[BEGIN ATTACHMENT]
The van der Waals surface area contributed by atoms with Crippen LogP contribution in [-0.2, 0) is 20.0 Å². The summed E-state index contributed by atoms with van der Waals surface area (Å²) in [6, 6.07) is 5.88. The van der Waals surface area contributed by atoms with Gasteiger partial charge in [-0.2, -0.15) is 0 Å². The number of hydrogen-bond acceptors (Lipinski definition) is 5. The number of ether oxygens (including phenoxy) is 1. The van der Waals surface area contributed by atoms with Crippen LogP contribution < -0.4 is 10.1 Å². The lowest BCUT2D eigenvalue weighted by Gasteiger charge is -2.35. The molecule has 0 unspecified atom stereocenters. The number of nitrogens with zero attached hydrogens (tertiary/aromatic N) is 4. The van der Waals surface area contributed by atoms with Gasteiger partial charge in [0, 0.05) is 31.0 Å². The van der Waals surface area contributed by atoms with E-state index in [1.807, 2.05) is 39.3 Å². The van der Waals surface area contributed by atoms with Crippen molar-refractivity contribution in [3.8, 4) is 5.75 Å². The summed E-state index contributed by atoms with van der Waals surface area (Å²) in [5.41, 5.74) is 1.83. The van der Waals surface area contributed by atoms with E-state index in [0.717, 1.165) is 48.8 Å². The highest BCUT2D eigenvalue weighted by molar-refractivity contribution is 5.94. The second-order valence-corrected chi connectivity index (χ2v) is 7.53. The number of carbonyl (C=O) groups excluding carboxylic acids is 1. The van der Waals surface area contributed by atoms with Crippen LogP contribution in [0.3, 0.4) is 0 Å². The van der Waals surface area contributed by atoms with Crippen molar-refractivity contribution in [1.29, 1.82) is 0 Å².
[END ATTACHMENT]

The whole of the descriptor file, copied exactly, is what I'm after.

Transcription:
The van der Waals surface area contributed by atoms with Crippen LogP contribution in [-0.2, 0) is 20.0 Å². The summed E-state index contributed by atoms with van der Waals surface area (Å²) in [6, 6.07) is 5.88. The van der Waals surface area contributed by atoms with Gasteiger partial charge in [-0.2, -0.15) is 0 Å². The number of hydrogen-bond acceptors (Lipinski definition) is 5. The number of ether oxygens (including phenoxy) is 1. The van der Waals surface area contributed by atoms with Crippen LogP contribution < -0.4 is 10.1 Å². The lowest BCUT2D eigenvalue weighted by Gasteiger charge is -2.35. The molecule has 0 unspecified atom stereocenters. The number of nitrogens with zero attached hydrogens (tertiary/aromatic N) is 4. The van der Waals surface area contributed by atoms with Gasteiger partial charge in [0, 0.05) is 31.0 Å². The van der Waals surface area contributed by atoms with E-state index in [1.807, 2.05) is 39.3 Å². The van der Waals surface area contributed by atoms with Crippen molar-refractivity contribution in [3.8, 4) is 5.75 Å². The summed E-state index contributed by atoms with van der Waals surface area (Å²) in [5.41, 5.74) is 1.83. The van der Waals surface area contributed by atoms with E-state index in [0.717, 1.165) is 48.8 Å². The highest BCUT2D eigenvalue weighted by molar-refractivity contribution is 5.94. The second-order valence-corrected chi connectivity index (χ2v) is 7.53. The number of carbonyl (C=O) groups excluding carboxylic acids is 1. The van der Waals surface area contributed by atoms with Crippen LogP contribution in [0.3, 0.4) is 0 Å². The van der Waals surface area contributed by atoms with Crippen molar-refractivity contribution in [1.29, 1.82) is 0 Å².